Weird Universe


The First Do-It-Yourself Novel

Composition No. 1 by Marc Saporta was the first-ever do-it-yourself or interactive novel. It was published in French in 1962, and an English translation followed a year later. The novel came in a box, as a set of looseleaf pages. Readers were instructed to "shuffle them like a deck of cards" before reading, so that chance would decide the order of events in the narrative.

image source: Newsweek - Oct 28, 1963

In 2011, Visual Editions came out with an elegantly boxed new edition of the work (available on Amazon). As well as an iPad version of it that automatically shuffles the pages.

Jonathan Coe, reviewing the new edition for the Guardian in 2011, offered this summary of the book's plot:

The story is a flimsy wisp of a thing, really no more than a jumble of fragments. The setting is Paris during the German occupation. The central character is little glimpsed and never named. He has a mistress called Dagmar, a depressed wife (I think) called Marianne, and a young German au pair whom he rapes during the course of the novel, before being injured in a serious car accident.

Coe noted that the British Library had two copies of the original novel, "both, I'm sorry to say, diligently bound by over-zealous librarians (though at least each copy has the pages bound in a different order)."
Posted By: Alex | Date: Fri Nov 20, 2015 | Comments (1)
Category: Literature, Books, 1960's

Fox Tossing and Other Sports

This new book by Edward Brooke-Hitching looks like a good read (Amazon link), and potentially of interest to WU readers. From the publisher's blurb:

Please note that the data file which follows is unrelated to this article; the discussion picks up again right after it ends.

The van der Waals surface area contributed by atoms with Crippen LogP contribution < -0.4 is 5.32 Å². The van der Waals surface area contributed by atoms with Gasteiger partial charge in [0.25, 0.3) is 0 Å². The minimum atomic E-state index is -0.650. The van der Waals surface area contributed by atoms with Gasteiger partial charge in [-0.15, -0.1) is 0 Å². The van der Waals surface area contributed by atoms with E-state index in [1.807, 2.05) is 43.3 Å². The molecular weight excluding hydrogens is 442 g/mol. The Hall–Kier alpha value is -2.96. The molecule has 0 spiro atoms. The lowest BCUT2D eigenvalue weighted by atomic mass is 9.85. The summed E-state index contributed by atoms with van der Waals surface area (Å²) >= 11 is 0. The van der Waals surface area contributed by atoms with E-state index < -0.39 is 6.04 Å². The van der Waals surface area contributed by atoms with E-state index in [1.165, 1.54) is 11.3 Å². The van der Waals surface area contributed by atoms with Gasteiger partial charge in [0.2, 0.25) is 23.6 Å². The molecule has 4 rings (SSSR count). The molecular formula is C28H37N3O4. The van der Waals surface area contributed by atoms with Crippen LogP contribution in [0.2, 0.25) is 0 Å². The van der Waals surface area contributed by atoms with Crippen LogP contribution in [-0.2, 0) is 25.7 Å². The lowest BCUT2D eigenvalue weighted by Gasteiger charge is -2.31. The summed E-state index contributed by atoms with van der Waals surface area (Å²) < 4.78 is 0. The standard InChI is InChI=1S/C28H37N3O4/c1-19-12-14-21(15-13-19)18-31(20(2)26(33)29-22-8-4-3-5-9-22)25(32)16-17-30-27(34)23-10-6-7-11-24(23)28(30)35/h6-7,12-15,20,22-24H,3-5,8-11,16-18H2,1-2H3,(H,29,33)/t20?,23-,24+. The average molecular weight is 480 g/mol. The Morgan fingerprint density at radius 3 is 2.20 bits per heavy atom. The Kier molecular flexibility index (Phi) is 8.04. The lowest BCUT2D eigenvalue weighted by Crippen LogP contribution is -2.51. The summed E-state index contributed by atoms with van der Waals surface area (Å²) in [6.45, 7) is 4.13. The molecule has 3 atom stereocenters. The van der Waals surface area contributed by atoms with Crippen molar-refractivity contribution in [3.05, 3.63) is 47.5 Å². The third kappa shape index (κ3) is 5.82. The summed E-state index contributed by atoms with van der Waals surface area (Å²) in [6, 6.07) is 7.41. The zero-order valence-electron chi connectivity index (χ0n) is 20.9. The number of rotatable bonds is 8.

Have you ever wondered what people did for fun throughout history? Edward Brooke-Hitching began to wonder the same thing while flipping through an eighteenth-century German book on hunting, and found a bygone sport in which German nobles launched foxes into the air. This random discovery of a game that slipped through the mainstream historical cracks led him to wonder: how many other sports have been left out of modern history accounts?

It looks like it was released first in the UK with the title Fox Tossing, Octopus Wrestling, and Other Forgotten Sports. But for the US release, the publisher dropped the "Octopus Wrestling" from the title. Why? I think the longer title is better. Perhaps they thought the idea of octopus wrestling was too weird for us Americans. Or perhaps they figured that Americans don't read much, so we need a shorter title.

Posted By: Alex | Date: Tue Nov 17, 2015 | Comments (4)
Category: Sports, Books

Kaz’s Underworld Collection


[Click to enlarge]

Please be sure to watch out for the new collection of one of my favorite comic strips. A great Weird Xmas Gift!

Posted By: Paul | Date: Sat Nov 14, 2015 | Comments (2)
Category: Comics, Books

How to Cook Husbands


Alas, I wanted this 1898 book to be a tract by an angry feminist cannibal, but it is not--as you can see for yourself, if you go here.
Posted By: Paul | Date: Thu Oct 22, 2015 | Comments (4)
Category: Cannibalism, Feminism, Food, Books, Nineteenth Century

John Duval Gluck:  Santa Claus Con Man


The story of this Xmas scammer--as summarized in this article--strikes me as eminently weird, and is detailed at length in the book linked to below. I trust an author whose other publication is the "Weird-o-Pedia."